Warriors fire coach Steven Kearney
The firing of New Zealand Warriors coach Stephen Kearney just after the 6th Round of the season, has been quite a shock to many, including myself and essentially turned the Warriors season upside down, especially for the players.
They’ve been playing some good football, with some disappointing games, but considering that the Warriors team has been in the country for nine weeks due to preparations for Covid-19, it’s a long time away from family and loved ones, and to have their coach and leader taken away from them as well at this time is tough, and I feel for them. The respect they have for him as a coach was evident in the Haka that they performed for him.
The players and coaching staff have all expressed that they are upset and there’s also been a bit of an uproar from older players, including rugby legend Sir John Kirwan. He has slammed the Warriors about this move, saying that they have "lost a fan".
In hiring Kearney, the Warriors club mentioned that being a Maori man on top of being a successful rugby player himself, was an important aspect for their team and the relationship to the Maori and Pacifica players. It was a great move, I felt at the time. But the question now is, where to from here?
The Warriors are using the Redcliffe Dolphins as a feeder club now, and so it feels like the direction they're going in is looking more into Aussie talent over Kiwi talent. There’s also a few of the coaches from Australia that are in line for the job. In my opinion, those types of coaches can fit easily into an Australian system, but when you're going to New Zealand, there's got to be a different approach.
There's got to be an understanding of players, understanding of culture, and especially understanding of religion as well. I feel like those are the biggest things that a coach needs to understand when they're going over there to get the best out of the players.
I see the club's point of view, how they weren't getting results that they wanted to, there was some consistency lacking, and the board were probably worried about that more than anything else, but for the club and players it’s a lot to take in right now.
Union is a strong hold in New Zealand, but the rugby league talent is also enormous and you can see that reflected in some of the top talent. Considering the amount of Maori and Pasifika players, I think there is a big culture change coming at the end of the season. For now, the club has a hard decision ahead of it.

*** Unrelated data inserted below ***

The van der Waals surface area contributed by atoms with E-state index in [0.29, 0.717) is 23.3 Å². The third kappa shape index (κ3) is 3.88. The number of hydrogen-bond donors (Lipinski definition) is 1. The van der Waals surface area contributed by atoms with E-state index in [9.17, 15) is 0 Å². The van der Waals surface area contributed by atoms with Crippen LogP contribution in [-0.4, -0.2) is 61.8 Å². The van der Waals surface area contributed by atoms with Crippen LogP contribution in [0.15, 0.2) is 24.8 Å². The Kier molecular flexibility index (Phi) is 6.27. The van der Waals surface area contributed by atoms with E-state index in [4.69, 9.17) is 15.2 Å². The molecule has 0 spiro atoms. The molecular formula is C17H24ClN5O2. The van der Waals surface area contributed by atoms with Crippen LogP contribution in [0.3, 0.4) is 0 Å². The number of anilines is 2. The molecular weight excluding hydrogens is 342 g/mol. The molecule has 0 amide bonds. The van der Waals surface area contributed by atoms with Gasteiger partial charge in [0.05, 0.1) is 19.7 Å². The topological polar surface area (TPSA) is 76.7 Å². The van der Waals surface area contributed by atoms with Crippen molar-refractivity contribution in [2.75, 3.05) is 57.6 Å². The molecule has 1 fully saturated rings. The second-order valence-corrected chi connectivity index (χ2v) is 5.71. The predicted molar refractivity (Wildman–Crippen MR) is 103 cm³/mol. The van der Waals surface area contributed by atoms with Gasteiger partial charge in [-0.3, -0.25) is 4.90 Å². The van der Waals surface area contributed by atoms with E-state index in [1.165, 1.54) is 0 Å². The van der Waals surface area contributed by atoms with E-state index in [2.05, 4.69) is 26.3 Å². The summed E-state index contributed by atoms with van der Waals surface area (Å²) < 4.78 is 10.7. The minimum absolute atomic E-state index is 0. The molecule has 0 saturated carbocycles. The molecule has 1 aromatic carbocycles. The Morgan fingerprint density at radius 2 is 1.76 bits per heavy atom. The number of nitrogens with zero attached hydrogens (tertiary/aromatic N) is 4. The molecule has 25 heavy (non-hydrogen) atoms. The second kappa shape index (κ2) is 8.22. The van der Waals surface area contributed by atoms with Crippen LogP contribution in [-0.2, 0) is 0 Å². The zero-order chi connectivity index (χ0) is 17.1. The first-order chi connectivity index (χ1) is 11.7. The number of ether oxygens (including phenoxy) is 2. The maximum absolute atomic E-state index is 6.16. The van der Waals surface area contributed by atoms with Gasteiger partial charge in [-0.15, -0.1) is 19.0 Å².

Roosters v Parramatta
Last round's Roosters vs Parramatta game lived up to its hype and what I spoke about in last week's article summed it up.
The key positions in that team and leaders in that team did not perform to what I was expecting. Especially, in light of everyone talking about Parramatta winning their first grand final since the 80's. I still feel like they've got a long way to go.
You can have the younger side of the team, and everyone loves the young side, but experience is key. And the experienced players on that night were the ones that were shining.
Probably one of the biggest highlights in the game was Maika Sivo running over James Tedesco. The commentators were out of their chairs and it was an awesome moment, especially if you're promoting rugby league around the world. People love high contact sports and love the big hits. But my focus is more on James Tedesco getting knocked out.
Concussions are still rising in today's game, and I feel like the tackle techniques need to be changed.
I started doing research on tackle technique in 2005. I began looking at different angles, different tackle techniques because I was getting concussed from the textbook tackles. So I studied it, trained on it, and then executed it out on a professional playing field. And I was getting a lot of success. So the next step was getting medical and scientific data to back these results up, and for the last few years I’ve been working closely with the NRL and Newcastle University with Dr. Andrew Gardner, a neurologist and Susie Edwards, a science bio-mechanic.
We still need to do more study and gather more data, but so far we’ve established some really good results on changing and tweaking the tackle technique and comparing the new style to the old style.
It’s complex, as in today's game the size difference of players is quite big. For example, Sivo's a winger, but he's 105 kilos. And he's running at full steam into a fullback who may be sitting at 90 kilos. Doing a textbook tackle in a situation like that is high risk.
As we get more data, hopefully we can look at the tackle technique and try and tweak it a little bit more to where it's going to be safe. Not only for NRL level athletes, but for juniors, and for women that are playing in the lower grades as well.
We are due to present our initial findings hopefully next year to the International Olympic Committee, and also try and present these to the NRL, to world rugby, and then go from there. At the moment it feels like we're on the right path.